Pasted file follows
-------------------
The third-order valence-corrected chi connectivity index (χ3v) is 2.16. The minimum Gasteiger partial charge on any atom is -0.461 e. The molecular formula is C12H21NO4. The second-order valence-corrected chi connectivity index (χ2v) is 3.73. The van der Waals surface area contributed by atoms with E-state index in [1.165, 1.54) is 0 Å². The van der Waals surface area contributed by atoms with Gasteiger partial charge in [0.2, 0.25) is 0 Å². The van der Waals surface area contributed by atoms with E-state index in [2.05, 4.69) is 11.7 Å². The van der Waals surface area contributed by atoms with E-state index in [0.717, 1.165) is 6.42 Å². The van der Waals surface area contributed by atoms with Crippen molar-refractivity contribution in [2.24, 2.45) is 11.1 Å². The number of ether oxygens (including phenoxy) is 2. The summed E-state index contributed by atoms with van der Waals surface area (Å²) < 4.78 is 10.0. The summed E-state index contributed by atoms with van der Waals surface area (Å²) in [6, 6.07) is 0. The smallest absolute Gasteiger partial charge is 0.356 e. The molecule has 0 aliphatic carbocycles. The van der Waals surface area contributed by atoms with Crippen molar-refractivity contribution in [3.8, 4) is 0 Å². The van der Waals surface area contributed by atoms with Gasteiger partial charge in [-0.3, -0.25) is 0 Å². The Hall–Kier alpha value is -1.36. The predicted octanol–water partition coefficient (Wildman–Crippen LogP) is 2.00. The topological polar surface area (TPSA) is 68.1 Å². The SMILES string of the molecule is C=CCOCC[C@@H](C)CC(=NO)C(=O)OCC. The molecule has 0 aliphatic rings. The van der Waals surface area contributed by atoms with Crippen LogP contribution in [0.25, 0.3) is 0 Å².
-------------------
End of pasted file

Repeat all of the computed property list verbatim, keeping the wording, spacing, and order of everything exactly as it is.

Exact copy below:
The third-order valence-corrected chi connectivity index (χ3v) is 2.16. The minimum Gasteiger partial charge on any atom is -0.461 e. The molecular formula is C12H21NO4. The second-order valence-corrected chi connectivity index (χ2v) is 3.73. The van der Waals surface area contributed by atoms with E-state index in [1.165, 1.54) is 0 Å². The van der Waals surface area contributed by atoms with Gasteiger partial charge in [0.2, 0.25) is 0 Å². The van der Waals surface area contributed by atoms with E-state index in [2.05, 4.69) is 11.7 Å². The van der Waals surface area contributed by atoms with E-state index in [0.717, 1.165) is 6.42 Å². The van der Waals surface area contributed by atoms with Crippen molar-refractivity contribution in [2.24, 2.45) is 11.1 Å². The number of ether oxygens (including phenoxy) is 2. The summed E-state index contributed by atoms with van der Waals surface area (Å²) < 4.78 is 10.0. The summed E-state index contributed by atoms with van der Waals surface area (Å²) in [6, 6.07) is 0. The smallest absolute Gasteiger partial charge is 0.356 e. The molecule has 0 aliphatic carbocycles. The van der Waals surface area contributed by atoms with Crippen molar-refractivity contribution in [3.8, 4) is 0 Å². The van der Waals surface area contributed by atoms with Gasteiger partial charge in [-0.3, -0.25) is 0 Å². The Hall–Kier alpha value is -1.36. The predicted octanol–water partition coefficient (Wildman–Crippen LogP) is 2.00. The topological polar surface area (TPSA) is 68.1 Å². The SMILES string of the molecule is C=CCOCC[C@@H](C)CC(=NO)C(=O)OCC. The molecule has 0 aliphatic rings. The van der Waals surface area contributed by atoms with Crippen LogP contribution in [0.25, 0.3) is 0 Å².